DUALabs (National Data Use and Access Laboratories) was the name of an American company that created and disseminated microdata and aggregate data files for the 1960 and 1970 censuses. The DUALabs 1960 census microdata file was noteworthy because it was designed to compatible with data from the 1970 census, allowing easy analysis of economic and demographic change between 1960 and 1970. The compatible DUALabs microdata inspired the Integrated Public Use Microdata Series which provides compatible census microdata for the period since 1850.
DUALabs used a proprietary compression algorithm to compress the 1960 and 1970 census data under NSF grant 7249358 to the Center for Research Libraries. DUALabs also received funding for the project from the Ford Foundation and NICHD (Contract 72-2707). This algorithm made wide dissemination of massive census files feasible for the first time. After DUALabs declared bankruptcy in the early 1980s, however, some data became inaccessible because the decompression software was not generally available to researchers. All DUALabs census data are now recovered, however, and are available through the National Historical Geographic Information System and the Integrated Public Use Microdata Series.
Other persons associated with this project were Gary Hill who was an employee of DUALabs and subsequently an employee of Donnelly Marketing (Stamford, CT) and CACA in Rosslyn, VA. Also, private sector organizations were members of DUALabs and Spindletop Research, Inc., Lexingon, Kentucky was a member. Bill Davenall,(currently employed by Esri of Redlands, California as their Global Manager of Health and Human Services) was a professional researcher employed at Spindletop Research (a 501(c)3 associated with the University of Kentucky and the Commonwealth of Kentucky.(4)2012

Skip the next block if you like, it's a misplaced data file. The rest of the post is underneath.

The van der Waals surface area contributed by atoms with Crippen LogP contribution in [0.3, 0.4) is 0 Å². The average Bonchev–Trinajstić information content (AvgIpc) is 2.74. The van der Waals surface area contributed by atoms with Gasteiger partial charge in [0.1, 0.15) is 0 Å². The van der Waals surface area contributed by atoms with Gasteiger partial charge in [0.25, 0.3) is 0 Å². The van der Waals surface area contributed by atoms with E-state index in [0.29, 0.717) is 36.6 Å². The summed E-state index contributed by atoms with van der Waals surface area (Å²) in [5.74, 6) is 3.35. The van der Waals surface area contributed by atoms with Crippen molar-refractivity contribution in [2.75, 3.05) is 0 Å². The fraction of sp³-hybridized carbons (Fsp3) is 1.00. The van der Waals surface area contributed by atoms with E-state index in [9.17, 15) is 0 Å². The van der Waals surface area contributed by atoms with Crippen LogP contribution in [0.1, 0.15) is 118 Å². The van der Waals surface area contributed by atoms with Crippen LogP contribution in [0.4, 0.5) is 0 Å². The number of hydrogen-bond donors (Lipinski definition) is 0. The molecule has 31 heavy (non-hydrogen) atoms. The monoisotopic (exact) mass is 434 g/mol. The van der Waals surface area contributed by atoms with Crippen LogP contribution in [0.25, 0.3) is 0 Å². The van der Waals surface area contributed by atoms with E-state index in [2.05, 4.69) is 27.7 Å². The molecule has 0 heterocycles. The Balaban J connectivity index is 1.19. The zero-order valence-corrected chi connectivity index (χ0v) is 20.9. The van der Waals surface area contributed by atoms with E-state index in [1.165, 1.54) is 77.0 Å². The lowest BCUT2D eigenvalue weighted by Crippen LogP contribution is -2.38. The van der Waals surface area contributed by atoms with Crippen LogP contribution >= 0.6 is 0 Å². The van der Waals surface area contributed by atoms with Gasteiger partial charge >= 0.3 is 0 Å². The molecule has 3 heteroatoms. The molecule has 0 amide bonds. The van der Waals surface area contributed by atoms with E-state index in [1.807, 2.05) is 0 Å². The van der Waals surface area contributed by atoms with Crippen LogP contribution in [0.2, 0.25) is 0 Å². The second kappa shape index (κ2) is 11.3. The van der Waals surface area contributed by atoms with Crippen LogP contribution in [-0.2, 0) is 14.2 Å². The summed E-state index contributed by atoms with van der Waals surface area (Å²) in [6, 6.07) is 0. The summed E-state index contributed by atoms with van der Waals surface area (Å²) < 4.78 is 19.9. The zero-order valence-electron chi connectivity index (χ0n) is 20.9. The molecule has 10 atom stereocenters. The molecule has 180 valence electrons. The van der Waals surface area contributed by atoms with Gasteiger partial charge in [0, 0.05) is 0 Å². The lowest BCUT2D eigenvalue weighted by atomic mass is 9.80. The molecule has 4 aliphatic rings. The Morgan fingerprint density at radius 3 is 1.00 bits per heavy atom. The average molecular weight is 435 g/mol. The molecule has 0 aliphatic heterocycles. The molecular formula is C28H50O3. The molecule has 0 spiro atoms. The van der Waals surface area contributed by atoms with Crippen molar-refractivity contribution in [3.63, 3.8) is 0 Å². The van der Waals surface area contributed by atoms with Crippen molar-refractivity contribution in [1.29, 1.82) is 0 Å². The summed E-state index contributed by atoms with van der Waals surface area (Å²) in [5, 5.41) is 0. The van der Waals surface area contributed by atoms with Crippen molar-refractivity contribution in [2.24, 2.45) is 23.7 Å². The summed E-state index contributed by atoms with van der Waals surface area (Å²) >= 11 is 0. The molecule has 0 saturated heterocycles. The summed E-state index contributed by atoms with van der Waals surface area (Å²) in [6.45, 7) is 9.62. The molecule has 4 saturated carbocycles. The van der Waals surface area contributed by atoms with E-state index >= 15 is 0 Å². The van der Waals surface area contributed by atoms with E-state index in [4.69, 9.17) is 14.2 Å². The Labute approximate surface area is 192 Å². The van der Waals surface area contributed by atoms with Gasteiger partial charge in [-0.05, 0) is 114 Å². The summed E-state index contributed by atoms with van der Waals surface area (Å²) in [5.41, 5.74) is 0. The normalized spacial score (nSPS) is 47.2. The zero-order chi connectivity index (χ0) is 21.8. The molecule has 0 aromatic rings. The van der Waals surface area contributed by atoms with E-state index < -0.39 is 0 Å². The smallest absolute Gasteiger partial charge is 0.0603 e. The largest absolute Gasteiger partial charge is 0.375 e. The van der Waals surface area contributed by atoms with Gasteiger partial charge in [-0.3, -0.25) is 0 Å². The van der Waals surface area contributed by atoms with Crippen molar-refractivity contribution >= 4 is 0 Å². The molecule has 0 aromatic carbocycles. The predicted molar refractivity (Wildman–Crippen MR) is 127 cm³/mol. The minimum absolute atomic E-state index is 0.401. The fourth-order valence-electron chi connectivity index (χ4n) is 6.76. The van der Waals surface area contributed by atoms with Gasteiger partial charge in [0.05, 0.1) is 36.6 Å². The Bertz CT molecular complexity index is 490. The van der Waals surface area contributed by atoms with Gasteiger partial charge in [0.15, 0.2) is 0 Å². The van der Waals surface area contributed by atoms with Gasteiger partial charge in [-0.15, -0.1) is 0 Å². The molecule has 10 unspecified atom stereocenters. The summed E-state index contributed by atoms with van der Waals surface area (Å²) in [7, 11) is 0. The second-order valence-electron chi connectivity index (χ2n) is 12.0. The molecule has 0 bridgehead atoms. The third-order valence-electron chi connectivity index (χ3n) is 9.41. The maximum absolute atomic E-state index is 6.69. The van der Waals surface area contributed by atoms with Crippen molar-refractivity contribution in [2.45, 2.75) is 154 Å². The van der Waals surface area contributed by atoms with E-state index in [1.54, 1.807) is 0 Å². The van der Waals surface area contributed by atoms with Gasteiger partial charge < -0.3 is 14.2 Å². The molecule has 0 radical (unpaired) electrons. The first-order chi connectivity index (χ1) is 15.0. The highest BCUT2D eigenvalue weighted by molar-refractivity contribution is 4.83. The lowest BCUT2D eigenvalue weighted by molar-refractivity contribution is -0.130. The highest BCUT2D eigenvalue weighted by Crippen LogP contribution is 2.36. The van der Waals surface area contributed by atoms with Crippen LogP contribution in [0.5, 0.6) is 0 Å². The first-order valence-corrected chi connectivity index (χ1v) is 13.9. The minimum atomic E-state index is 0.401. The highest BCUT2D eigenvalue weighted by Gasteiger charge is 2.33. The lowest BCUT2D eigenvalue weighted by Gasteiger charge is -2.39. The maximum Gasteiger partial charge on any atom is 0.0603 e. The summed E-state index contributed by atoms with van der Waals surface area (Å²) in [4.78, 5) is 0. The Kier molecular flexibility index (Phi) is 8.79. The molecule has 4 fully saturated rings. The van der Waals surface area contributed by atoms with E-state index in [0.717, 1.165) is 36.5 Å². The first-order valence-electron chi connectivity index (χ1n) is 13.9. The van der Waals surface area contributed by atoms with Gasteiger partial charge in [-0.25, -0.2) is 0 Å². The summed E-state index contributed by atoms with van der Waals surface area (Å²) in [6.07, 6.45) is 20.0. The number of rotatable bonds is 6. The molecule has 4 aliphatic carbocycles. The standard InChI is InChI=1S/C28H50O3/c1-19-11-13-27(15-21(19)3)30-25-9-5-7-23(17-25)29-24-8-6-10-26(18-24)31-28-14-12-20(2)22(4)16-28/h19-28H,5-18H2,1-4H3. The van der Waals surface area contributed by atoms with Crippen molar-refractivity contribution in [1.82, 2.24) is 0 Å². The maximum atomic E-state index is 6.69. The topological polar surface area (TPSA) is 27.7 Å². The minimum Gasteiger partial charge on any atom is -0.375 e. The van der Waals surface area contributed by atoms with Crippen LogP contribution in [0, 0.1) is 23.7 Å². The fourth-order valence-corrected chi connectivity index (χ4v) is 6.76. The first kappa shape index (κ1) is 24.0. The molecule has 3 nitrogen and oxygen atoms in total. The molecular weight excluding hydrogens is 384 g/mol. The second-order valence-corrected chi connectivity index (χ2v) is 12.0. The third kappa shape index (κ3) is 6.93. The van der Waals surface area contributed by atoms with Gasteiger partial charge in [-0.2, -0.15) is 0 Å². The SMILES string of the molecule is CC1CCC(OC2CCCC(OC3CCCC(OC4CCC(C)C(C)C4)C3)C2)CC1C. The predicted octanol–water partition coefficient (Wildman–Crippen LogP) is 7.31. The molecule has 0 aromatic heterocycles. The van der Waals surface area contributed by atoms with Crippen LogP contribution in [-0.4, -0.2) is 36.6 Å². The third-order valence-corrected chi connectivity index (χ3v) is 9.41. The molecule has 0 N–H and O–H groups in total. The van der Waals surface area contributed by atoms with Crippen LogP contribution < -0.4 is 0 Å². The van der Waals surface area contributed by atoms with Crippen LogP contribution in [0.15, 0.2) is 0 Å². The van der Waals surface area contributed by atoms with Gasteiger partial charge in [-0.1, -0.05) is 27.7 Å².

- Ruggles 2005, p. 1405
- Ginda 1970, pg. E1
- Dualabs business problems were discussed in Jacobs 1981, p. 25.
(4) William F Davenhall, Esri, Redlands, California, 2012
Ginda, Thomas. Old Census, New Twist; Four Area Districts, Mar 29, 1970. pg. E1
Jacobs, Sanford. "Data Analyst Sues to Save Program Priced at $8,000, Vs. U.S.'s $110 Tag", Dec 18, 1981. p. 25.
Ruggles, Steven, The Minnesota Population Center Data Integration Projects: Challenges of Harmonizing Census Microdata Across Time and Place 2005 Proceedings of the American Statistical Association, Government Statistics Section, Alexandria, VA: American Statistical Association, pp. 1405–1415